Over the last couple of years we have seen the effects of the economic turndown for sure. And if we are to believe the latest economic news, there may be more to come. Most of us seem to follow the same old patterns of behavior, some of which defy common sense. Think about it. We are trained to plan for emergencies: unusual incidents that bogle the mind of most people. Why don't we plan for our own, but on a long-range basis?
First, most of us have no plan. Second, we lay off public education and prevention personnel: the least expensive and most effective long-term solution to the fire and injury problem. Next we have knee-jerk reactions to government administrators and the public by creating a sales fire drill ( "the burning baby") to justify our equipment and suppression folks when the fire rates are declining over the country. Like I said, "common sense." Think about it like this. When you create a pre-fire plan or you lay out an ICS system for a particular kind of incident, you expect to follow the plan in some general way don't you?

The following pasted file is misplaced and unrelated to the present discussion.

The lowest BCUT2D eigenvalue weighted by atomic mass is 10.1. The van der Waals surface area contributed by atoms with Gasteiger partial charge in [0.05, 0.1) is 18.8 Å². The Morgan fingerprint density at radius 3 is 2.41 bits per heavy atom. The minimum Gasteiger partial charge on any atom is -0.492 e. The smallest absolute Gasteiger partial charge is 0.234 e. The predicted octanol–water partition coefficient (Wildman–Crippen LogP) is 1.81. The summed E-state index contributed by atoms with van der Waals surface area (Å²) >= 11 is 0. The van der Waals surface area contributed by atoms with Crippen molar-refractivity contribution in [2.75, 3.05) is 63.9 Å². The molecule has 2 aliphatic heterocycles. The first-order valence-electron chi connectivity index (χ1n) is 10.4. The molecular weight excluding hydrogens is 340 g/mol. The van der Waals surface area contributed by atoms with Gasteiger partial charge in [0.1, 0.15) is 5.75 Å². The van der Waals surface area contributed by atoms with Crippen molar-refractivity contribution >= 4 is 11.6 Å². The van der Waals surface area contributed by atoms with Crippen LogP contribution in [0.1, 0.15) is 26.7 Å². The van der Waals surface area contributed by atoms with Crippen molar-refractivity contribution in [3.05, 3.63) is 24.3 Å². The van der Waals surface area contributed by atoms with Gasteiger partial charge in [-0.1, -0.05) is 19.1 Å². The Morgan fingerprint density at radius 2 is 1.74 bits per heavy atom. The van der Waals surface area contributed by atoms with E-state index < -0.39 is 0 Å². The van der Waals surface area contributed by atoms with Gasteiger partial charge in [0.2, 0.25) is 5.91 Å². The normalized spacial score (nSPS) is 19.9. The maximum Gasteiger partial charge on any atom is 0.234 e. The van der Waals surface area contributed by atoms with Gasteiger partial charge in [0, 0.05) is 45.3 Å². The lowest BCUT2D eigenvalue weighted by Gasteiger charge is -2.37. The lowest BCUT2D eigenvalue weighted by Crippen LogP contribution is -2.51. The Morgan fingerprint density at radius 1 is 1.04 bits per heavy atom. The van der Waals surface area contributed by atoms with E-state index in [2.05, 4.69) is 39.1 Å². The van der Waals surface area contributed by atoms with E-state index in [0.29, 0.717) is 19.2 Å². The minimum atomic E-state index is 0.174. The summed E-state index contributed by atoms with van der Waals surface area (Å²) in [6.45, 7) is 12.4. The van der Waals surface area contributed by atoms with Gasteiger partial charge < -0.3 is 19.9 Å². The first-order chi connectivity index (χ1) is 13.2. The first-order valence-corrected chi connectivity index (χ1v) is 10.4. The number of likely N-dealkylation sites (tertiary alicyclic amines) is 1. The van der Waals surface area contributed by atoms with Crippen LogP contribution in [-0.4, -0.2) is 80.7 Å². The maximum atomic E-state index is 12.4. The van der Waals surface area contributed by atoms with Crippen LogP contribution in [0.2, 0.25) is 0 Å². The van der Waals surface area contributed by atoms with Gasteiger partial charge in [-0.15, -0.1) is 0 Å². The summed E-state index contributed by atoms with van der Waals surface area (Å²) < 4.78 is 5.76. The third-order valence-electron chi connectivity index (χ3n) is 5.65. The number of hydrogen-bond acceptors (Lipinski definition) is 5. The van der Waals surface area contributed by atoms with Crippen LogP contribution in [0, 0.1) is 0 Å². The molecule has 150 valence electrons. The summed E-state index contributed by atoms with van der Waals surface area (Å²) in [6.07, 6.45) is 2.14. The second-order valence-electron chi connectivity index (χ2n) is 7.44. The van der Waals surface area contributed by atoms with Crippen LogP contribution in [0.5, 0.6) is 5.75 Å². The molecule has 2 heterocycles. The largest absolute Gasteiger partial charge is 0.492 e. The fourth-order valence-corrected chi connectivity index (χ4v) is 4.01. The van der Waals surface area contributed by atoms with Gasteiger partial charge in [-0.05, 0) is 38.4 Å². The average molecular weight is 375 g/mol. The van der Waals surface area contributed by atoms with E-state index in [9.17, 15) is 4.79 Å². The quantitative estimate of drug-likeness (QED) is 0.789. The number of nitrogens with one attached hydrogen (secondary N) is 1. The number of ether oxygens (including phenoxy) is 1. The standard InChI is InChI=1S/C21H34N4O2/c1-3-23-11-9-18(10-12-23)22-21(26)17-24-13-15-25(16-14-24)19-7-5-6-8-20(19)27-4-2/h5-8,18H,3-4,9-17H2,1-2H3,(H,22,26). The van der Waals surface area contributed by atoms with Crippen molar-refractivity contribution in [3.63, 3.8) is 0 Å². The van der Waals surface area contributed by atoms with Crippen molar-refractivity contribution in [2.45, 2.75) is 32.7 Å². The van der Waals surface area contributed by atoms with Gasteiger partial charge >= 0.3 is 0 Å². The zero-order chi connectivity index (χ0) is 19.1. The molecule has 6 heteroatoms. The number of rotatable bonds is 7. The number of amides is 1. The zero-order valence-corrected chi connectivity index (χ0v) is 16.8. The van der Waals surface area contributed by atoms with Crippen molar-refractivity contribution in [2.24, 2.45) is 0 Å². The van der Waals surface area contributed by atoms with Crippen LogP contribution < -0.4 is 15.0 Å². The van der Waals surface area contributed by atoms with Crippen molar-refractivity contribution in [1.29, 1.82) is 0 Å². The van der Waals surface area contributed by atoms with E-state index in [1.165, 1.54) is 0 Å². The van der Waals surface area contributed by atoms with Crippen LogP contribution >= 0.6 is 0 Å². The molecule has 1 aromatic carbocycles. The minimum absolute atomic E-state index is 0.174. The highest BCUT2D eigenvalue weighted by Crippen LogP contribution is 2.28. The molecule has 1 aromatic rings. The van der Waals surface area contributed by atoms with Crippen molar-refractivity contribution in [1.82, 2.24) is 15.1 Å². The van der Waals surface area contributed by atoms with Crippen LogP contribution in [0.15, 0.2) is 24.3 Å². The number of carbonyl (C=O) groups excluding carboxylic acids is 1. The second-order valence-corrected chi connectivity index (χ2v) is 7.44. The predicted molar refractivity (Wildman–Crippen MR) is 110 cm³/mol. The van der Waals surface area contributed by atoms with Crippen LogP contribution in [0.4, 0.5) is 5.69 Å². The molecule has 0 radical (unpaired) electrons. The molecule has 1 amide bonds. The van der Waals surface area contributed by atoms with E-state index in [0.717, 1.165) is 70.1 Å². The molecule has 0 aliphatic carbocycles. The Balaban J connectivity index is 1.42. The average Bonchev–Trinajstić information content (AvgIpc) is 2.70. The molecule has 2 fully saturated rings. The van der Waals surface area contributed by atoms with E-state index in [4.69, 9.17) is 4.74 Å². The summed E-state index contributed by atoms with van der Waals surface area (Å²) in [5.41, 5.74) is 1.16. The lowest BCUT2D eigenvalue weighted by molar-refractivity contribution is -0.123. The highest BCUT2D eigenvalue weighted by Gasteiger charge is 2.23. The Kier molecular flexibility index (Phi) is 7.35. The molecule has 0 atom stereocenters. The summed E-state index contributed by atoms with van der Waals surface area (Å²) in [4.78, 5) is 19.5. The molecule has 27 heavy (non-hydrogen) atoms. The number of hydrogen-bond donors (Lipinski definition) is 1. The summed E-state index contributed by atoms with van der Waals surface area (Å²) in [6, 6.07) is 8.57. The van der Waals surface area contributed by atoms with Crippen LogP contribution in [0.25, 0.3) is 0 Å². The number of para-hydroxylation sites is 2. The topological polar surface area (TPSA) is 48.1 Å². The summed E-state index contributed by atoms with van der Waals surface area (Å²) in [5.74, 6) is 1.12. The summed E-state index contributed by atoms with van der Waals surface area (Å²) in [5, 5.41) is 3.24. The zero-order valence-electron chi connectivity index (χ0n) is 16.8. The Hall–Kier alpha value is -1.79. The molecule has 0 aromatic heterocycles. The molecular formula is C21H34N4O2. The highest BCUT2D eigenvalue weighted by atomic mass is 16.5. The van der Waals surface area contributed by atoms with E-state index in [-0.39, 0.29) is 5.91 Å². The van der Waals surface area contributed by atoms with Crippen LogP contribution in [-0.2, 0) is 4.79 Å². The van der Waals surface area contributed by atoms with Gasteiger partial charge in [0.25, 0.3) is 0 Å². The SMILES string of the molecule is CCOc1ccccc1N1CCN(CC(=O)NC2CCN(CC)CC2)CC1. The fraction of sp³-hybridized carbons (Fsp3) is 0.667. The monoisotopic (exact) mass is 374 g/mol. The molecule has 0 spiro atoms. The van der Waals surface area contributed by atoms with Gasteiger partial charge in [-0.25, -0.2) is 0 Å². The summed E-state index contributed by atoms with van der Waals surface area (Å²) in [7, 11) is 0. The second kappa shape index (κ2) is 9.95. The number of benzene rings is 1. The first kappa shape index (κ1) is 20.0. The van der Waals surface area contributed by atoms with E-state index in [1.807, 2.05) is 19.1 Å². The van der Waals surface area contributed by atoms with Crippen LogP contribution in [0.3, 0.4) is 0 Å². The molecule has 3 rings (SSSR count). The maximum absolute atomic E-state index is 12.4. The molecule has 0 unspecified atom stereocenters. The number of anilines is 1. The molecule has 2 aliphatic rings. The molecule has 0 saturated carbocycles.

So why would you not plan long-term for the very suvival of your department so you can continue to do this job and protect the public? Imgine the following scenario. We have a multiple-alarm incident at an apartment complex. We realize we are having a very large fire we didn't expect. Instead of having and following a pre-fire incident plan, we ride out with a couple of engine companies ready to pull some preconnects to see what we've got. When we relize that we are faced with a rapidly growing inferno, we then decide that we had better have a plan or the whole block might burn down. In this case it's your fire department.
Wake up and smell the smoke; it's you that's on fire. In today's environment there is no excuse for not grasping the very real need to have a strategic and marketing plan. Our fire fighters, the future of the fire service and our citizens' safety deserve nothing less than the best our brains can give them. That starts with common sense that's not so common.